Now that Vincent Gray won the Washington, D.C., Democratic mayoral primary – making him the District’s presumptive mayor come January – the question or challenge is how will he turn his campaign promise of “One City” into a governing reality?
Gray, ever aware of the socioeconomic and racial tensions in D.C., made overcoming such divisions the focal point of the election. The election seemed to be a referendum on whether residents wanted to continue moving in the direction of gentrification and class warfare under the Fenty administration, or if they wanted the community-oriented progress and inclusion offered by Gray.
The election was by no means a landslide, but Gray’s vision resonated with D.C. citizens and prevailed on Election Day. In the coming months, many people will surely have advice for him, and I too have mine: There is no better place to look than your alma mater, The George Washington University, to help you turn D.C. into the unified city you envision.
With its diverse community, GW can serve as a microcosm for what Washington could look like. Like D.C., GW is uniquely diverse – it is composed of students from different religious, ethnic and racial backgrounds. Despite our clashing political beliefs and differing viewpoints, we peacefully coexist. While some of us come from big cities and others from small towns, we have learned to live side-by-side in the confines of our residence halls.
What makes Gray’s vision so attractive and achievable is that he knows firsthand what it takes to work toward unifying a population. He attended GW during a period in which racial integration was in its early stages. Confronted with racial prejudice, he committed himself to overcoming bigotry and exclusion. His resilience and commitment to an inclusive community is embodied by his admittance as one of the first African Americans into a fraternity at GW. And now, as a friend and visitor to GW, he has seen the virtues of the unity that exists on campus today.
Students have contributed to creating a community where knowledge of different cultures and friendships between races exists. As a whole, GW has aspired to form a cohesive, yet diverse, community.
Campus organizations cannot fix Washington’s social tensions, as they are deeper, more complex and encompass everything from economic factors to jobs to housing. However, the principle of creating forums similar to those in student orgs that seek to bring people together can be applied to D.C. Just as many of the student services and organizations at GW provide a platform for minority students, the Gray administration can emulate this ideal and allow for the voices of all residents, irrespective of their social status, to be heard.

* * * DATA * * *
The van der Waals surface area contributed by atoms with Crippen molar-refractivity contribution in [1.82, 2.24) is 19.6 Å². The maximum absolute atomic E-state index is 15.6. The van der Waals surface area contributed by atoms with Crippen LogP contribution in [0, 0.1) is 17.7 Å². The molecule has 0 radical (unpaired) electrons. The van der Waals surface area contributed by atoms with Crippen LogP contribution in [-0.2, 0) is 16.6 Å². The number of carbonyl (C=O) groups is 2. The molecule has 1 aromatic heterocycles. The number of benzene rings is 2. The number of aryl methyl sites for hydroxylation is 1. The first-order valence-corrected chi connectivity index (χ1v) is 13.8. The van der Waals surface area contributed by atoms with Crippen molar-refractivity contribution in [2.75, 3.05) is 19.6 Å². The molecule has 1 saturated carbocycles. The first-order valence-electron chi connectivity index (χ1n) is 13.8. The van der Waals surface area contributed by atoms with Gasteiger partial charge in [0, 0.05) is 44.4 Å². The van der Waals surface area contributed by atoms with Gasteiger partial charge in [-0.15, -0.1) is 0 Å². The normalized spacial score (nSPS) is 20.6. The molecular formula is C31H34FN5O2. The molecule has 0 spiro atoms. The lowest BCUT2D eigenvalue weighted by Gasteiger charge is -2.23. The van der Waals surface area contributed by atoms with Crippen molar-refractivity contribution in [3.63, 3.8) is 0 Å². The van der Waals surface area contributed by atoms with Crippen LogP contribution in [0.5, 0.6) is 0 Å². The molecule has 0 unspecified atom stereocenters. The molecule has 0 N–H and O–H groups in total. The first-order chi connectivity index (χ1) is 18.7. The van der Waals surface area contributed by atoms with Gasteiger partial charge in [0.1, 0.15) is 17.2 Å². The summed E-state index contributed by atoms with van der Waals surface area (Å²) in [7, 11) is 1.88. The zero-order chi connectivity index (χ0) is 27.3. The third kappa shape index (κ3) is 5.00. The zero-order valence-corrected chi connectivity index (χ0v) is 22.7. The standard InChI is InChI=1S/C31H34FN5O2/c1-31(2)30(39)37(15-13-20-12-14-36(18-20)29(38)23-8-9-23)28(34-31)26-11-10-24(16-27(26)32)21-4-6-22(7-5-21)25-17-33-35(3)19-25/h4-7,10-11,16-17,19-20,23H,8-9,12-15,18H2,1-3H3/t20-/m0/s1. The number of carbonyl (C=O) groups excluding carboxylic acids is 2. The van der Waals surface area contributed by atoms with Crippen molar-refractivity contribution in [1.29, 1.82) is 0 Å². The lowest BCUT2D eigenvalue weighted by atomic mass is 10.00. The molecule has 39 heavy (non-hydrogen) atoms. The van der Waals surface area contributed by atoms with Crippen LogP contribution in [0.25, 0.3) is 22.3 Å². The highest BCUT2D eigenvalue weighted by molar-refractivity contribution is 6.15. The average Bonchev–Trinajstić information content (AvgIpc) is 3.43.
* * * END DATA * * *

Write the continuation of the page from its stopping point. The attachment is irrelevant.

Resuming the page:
This isn’t to say that GW is a utopia of unity. We all have friends who feel disrespected at times because of their identity, or who feel that an injustice was committed against them.
Students could argue that we are anything but unified. And while there is some truth to these stereotypes, they are far from being absolute. Students from all social spheres live, study and socialize together on campus.
GW has made enormous strides towards becoming “One Campus.” We have learned to reconcile differences, and we seek to collectively overcome problems and provide a campus that is tolerant and welcoming of all students. Gray served as a unifying force when he transcended racial intolerance as a student at GW. He can be a unifier once again by looking to the very place he received his education as a model of diversity. Only this time he will apply this vision to the entire city.
-Phillip Ensler, a junior majoring in political science, is a Hatchet columnist.
Readers can visit the Forum to comment on this column.